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If You Love Rice or Pasta, Try Using Vegetables Instead

by Healthy Lifestyle the story about a month ago in healthy · updated about a month ago
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If You Love Rice or Pasta, Try Using Vegetables Instead
Photo by Sharon Pittaway on Unsplash

If you’re trying to eat healthier or cut back on meat intake, you may be looking for ways to add more vegetables into your diet without having to prepare them yourself. While you can use vegetables in place of meat or other animal products in almost any dish (such as stir-fry or lasagna), one of the easiest ways to use veggies as an alternative to grain-based foods like rice and pasta is simply to cook them together in the same pot. This recipe will show you how to do just that!

What are some good substitutions?

Even if you’re a big meat eater, it’s possible to cut back on how much of it you eat without eliminating it from your diet. While we generally suggest eating a plant-based diet that also includes small amounts of lean meats (about 6 ounces per week for women and 12 ounces per week for men), there are many recipes that use zucchini noodles instead of traditional spaghetti pasta.


Pepper—either red, green, orange or yellow—is a terrific plant-based meat substitute. As long as you don’t cook it too long (i.e., keep it on low to medium heat), pepper doesn’t have much of a flavor of its own. Rather than adding salt (which can actually be detrimental if you have high blood pressure), try adding extra garlic and spices like oregano and basil to make your meal more flavorful overall.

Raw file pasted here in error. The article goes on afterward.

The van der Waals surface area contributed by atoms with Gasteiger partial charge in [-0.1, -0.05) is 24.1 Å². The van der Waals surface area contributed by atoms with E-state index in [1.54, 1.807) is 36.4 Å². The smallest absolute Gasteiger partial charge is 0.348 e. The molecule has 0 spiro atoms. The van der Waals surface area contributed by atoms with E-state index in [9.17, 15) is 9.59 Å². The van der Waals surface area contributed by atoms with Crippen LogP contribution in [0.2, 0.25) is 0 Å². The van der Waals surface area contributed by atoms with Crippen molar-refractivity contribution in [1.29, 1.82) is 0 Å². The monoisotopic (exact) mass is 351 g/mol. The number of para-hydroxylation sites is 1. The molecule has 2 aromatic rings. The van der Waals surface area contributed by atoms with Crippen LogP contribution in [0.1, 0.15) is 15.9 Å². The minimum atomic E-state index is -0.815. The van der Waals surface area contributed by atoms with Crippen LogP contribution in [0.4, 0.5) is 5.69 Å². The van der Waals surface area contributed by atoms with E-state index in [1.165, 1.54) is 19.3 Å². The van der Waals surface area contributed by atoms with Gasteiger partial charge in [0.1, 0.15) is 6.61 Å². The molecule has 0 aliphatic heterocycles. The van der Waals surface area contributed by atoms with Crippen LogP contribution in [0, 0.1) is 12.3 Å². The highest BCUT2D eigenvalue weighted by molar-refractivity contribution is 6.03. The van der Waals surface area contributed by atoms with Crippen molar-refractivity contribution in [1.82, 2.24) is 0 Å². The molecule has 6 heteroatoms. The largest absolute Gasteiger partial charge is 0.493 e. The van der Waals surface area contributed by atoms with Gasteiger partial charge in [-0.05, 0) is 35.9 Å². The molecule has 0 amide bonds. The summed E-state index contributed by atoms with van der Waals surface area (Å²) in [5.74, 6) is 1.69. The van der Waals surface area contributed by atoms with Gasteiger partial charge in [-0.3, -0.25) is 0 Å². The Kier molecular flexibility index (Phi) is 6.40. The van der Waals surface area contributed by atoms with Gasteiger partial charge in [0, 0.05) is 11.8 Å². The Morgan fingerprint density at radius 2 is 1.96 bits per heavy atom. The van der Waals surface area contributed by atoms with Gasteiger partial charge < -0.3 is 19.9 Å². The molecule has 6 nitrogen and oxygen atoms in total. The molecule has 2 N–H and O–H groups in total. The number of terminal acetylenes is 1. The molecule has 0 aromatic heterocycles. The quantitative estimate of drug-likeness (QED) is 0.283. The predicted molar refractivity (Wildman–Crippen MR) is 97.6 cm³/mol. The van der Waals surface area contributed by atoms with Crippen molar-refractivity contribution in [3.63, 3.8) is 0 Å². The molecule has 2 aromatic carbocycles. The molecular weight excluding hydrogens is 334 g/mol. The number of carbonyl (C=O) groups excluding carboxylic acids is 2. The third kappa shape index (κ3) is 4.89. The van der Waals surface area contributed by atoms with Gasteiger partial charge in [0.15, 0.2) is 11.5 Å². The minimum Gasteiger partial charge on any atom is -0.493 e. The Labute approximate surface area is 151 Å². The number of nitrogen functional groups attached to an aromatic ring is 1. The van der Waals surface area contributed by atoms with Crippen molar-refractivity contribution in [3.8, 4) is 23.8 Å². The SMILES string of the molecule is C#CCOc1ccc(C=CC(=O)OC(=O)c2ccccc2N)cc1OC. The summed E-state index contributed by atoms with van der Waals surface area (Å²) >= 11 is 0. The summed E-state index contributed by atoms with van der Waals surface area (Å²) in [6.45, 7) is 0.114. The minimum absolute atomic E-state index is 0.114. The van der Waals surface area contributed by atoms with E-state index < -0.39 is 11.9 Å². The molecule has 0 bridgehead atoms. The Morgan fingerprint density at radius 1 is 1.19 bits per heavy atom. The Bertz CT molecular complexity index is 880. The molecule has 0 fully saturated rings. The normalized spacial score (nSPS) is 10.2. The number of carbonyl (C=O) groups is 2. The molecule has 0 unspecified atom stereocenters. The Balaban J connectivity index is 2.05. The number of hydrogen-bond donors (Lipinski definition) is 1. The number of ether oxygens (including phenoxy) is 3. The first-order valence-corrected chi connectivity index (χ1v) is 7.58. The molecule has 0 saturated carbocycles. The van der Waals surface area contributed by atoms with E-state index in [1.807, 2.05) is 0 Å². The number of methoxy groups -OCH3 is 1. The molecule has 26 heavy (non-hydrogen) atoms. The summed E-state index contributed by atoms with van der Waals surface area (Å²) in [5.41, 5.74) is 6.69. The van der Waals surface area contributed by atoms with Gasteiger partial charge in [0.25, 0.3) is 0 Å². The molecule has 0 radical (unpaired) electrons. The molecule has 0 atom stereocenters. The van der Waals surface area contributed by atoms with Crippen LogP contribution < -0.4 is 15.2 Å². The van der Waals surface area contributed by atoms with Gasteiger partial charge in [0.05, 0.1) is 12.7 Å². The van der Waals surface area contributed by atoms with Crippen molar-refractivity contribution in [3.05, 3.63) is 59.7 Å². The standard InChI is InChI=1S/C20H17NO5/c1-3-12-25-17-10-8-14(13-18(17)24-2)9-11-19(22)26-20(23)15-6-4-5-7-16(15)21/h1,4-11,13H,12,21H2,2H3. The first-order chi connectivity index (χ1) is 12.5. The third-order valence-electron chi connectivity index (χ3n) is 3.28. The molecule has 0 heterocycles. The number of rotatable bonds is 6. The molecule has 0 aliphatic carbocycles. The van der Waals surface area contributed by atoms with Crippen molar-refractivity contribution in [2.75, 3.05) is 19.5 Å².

As a meat substitute, mushrooms are naturally low in fat and high in fiber. They also contain nutrients like riboflavin and niacin that promote healthy skin and hair growth. A favorite among vegan cooks (and many omnivores), portobello caps can be baked for about 20 minutes to make a lovely steak alternative for sandwiches. This easy side dish recipe uses porcini mushrooms (also called cèpes) to create an earthy sauce that pairs well with chicken, pork or fish.


The word cauliflower is a derivative of two Latin words: caulis (meaning stalk) and flos (meaning flower). The vegetable you eat has little resemblance to its flowers. They are both white in color, but cauliflower heads are smaller than florets and contain multiple clusters of small white buds. Cauliflower is high in vitamins K and C and packed with omega-3 fatty acids. It contains more vitamin C than oranges do!


Start by creating a new serving of pasta every week using zucchini as your noodle. The vegetable has a neutral flavor and its flesh is very thin, so it really absorbs whatever seasonings you cook it with. To prepare zucchini for your spaghetti meal, use a spiralizer. It’s an inexpensive tool that will turn any veggie into long strands of pasta. For example, one medium-sized zucchini can yield about 3 cups of pasta noodles. If you have kids who won’t eat their veggies, try sneaking them in under cover of a favorite dish like spaghetti! And don’t worry if they notice—they may even ask for seconds!


Chopped turnips are one of my favorite go-to substitutes for rice. To prepare them, simply chop your turnip into small pieces (the smaller they are, the quicker they’ll cook). Then add them to a saucepan with an equal amount of water and a pinch of salt. Bring it to a boil and then simmer until they become tender—it should take about 10 minutes.


More than just an accessory to a Cobb salad. Spinach is an inexpensive way to add plant-based protein and vitamins A and C to your diet. It’s also high in iron and magnesium, which helps lower blood pressure. Spinach is very easy to incorporate into any meal or recipe; simply sauté it with garlic in olive oil until wilted. A great addition that can easily replace meat!

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